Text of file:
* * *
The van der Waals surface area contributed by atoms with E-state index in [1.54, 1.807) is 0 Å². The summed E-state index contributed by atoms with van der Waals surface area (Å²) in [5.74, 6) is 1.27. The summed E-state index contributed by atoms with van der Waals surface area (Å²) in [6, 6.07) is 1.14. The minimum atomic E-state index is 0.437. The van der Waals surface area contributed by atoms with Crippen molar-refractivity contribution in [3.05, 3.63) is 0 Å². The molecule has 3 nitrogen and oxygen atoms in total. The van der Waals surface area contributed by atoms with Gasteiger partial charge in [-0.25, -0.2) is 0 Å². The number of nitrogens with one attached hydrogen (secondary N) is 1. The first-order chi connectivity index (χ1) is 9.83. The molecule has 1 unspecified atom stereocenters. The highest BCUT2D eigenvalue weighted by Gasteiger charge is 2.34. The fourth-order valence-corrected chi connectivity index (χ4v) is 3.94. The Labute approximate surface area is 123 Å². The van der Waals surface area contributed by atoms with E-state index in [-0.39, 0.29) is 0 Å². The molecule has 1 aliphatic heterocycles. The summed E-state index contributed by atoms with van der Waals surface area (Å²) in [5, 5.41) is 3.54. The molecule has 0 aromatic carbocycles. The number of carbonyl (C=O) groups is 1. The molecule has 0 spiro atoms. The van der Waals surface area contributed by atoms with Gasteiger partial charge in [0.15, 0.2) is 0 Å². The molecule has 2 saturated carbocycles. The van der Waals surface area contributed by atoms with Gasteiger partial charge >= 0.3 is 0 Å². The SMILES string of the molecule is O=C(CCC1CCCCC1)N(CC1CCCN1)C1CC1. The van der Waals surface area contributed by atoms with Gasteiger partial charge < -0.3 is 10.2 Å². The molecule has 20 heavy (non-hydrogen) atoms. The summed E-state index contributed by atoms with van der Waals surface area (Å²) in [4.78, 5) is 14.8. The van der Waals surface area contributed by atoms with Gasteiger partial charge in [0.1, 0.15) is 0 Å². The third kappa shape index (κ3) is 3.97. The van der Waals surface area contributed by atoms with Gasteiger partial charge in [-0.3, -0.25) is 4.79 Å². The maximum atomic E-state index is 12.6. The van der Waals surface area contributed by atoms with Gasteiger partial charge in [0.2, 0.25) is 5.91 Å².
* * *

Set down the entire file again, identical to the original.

The van der Waals surface area contributed by atoms with E-state index in [1.54, 1.807) is 0 Å². The summed E-state index contributed by atoms with van der Waals surface area (Å²) in [5.74, 6) is 1.27. The summed E-state index contributed by atoms with van der Waals surface area (Å²) in [6, 6.07) is 1.14. The minimum atomic E-state index is 0.437. The van der Waals surface area contributed by atoms with Crippen molar-refractivity contribution in [3.05, 3.63) is 0 Å². The molecule has 3 nitrogen and oxygen atoms in total. The van der Waals surface area contributed by atoms with Gasteiger partial charge in [-0.25, -0.2) is 0 Å². The number of nitrogens with one attached hydrogen (secondary N) is 1. The first-order chi connectivity index (χ1) is 9.83. The molecule has 1 unspecified atom stereocenters. The highest BCUT2D eigenvalue weighted by Gasteiger charge is 2.34. The fourth-order valence-corrected chi connectivity index (χ4v) is 3.94. The Labute approximate surface area is 123 Å². The van der Waals surface area contributed by atoms with E-state index in [-0.39, 0.29) is 0 Å². The molecule has 1 aliphatic heterocycles. The summed E-state index contributed by atoms with van der Waals surface area (Å²) in [5, 5.41) is 3.54. The molecule has 0 aromatic carbocycles. The number of carbonyl (C=O) groups is 1. The molecule has 0 spiro atoms. The van der Waals surface area contributed by atoms with Gasteiger partial charge in [0.15, 0.2) is 0 Å². The molecule has 2 saturated carbocycles. The van der Waals surface area contributed by atoms with Gasteiger partial charge >= 0.3 is 0 Å². The SMILES string of the molecule is O=C(CCC1CCCCC1)N(CC1CCCN1)C1CC1. The van der Waals surface area contributed by atoms with Gasteiger partial charge < -0.3 is 10.2 Å². The molecule has 20 heavy (non-hydrogen) atoms. The summed E-state index contributed by atoms with van der Waals surface area (Å²) in [4.78, 5) is 14.8. The van der Waals surface area contributed by atoms with Gasteiger partial charge in [0.1, 0.15) is 0 Å². The third kappa shape index (κ3) is 3.97. The van der Waals surface area contributed by atoms with Gasteiger partial charge in [-0.3, -0.25) is 4.79 Å². The maximum atomic E-state index is 12.6. The van der Waals surface area contributed by atoms with Gasteiger partial charge in [0.2, 0.25) is 5.91 Å².